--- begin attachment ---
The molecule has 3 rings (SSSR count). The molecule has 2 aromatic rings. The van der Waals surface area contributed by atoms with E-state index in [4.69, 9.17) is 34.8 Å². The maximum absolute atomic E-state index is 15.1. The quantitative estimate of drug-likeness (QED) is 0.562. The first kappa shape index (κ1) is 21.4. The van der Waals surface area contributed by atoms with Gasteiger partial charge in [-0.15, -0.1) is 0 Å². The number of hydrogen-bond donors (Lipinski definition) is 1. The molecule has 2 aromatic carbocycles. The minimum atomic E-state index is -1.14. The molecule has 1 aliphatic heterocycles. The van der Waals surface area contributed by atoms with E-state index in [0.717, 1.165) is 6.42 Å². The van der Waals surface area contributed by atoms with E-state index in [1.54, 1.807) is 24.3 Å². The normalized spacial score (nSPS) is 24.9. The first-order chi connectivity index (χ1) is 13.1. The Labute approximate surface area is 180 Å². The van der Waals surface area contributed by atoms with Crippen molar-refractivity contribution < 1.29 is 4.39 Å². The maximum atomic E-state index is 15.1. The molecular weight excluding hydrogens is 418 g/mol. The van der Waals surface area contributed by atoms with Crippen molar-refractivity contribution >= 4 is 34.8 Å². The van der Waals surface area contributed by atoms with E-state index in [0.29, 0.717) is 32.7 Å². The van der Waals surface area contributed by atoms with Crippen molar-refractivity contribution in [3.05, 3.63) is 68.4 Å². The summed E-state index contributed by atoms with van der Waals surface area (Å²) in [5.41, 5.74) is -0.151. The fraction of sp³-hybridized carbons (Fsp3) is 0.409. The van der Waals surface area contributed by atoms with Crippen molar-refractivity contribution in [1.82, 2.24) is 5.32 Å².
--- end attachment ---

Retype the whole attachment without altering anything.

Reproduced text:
The molecule has 3 rings (SSSR count). The molecule has 2 aromatic rings. The van der Waals surface area contributed by atoms with E-state index in [4.69, 9.17) is 34.8 Å². The maximum absolute atomic E-state index is 15.1. The quantitative estimate of drug-likeness (QED) is 0.562. The first kappa shape index (κ1) is 21.4. The van der Waals surface area contributed by atoms with Gasteiger partial charge in [-0.15, -0.1) is 0 Å². The number of hydrogen-bond donors (Lipinski definition) is 1. The molecule has 2 aromatic carbocycles. The minimum atomic E-state index is -1.14. The molecule has 1 aliphatic heterocycles. The van der Waals surface area contributed by atoms with E-state index in [0.717, 1.165) is 6.42 Å². The van der Waals surface area contributed by atoms with E-state index in [1.54, 1.807) is 24.3 Å². The normalized spacial score (nSPS) is 24.9. The first-order chi connectivity index (χ1) is 13.1. The Labute approximate surface area is 180 Å². The van der Waals surface area contributed by atoms with Crippen molar-refractivity contribution < 1.29 is 4.39 Å². The maximum atomic E-state index is 15.1. The molecular weight excluding hydrogens is 418 g/mol. The van der Waals surface area contributed by atoms with Crippen molar-refractivity contribution >= 4 is 34.8 Å². The van der Waals surface area contributed by atoms with E-state index in [0.29, 0.717) is 32.7 Å². The van der Waals surface area contributed by atoms with Crippen molar-refractivity contribution in [3.05, 3.63) is 68.4 Å². The summed E-state index contributed by atoms with van der Waals surface area (Å²) in [5.41, 5.74) is -0.151. The fraction of sp³-hybridized carbons (Fsp3) is 0.409. The van der Waals surface area contributed by atoms with Crippen molar-refractivity contribution in [1.82, 2.24) is 5.32 Å².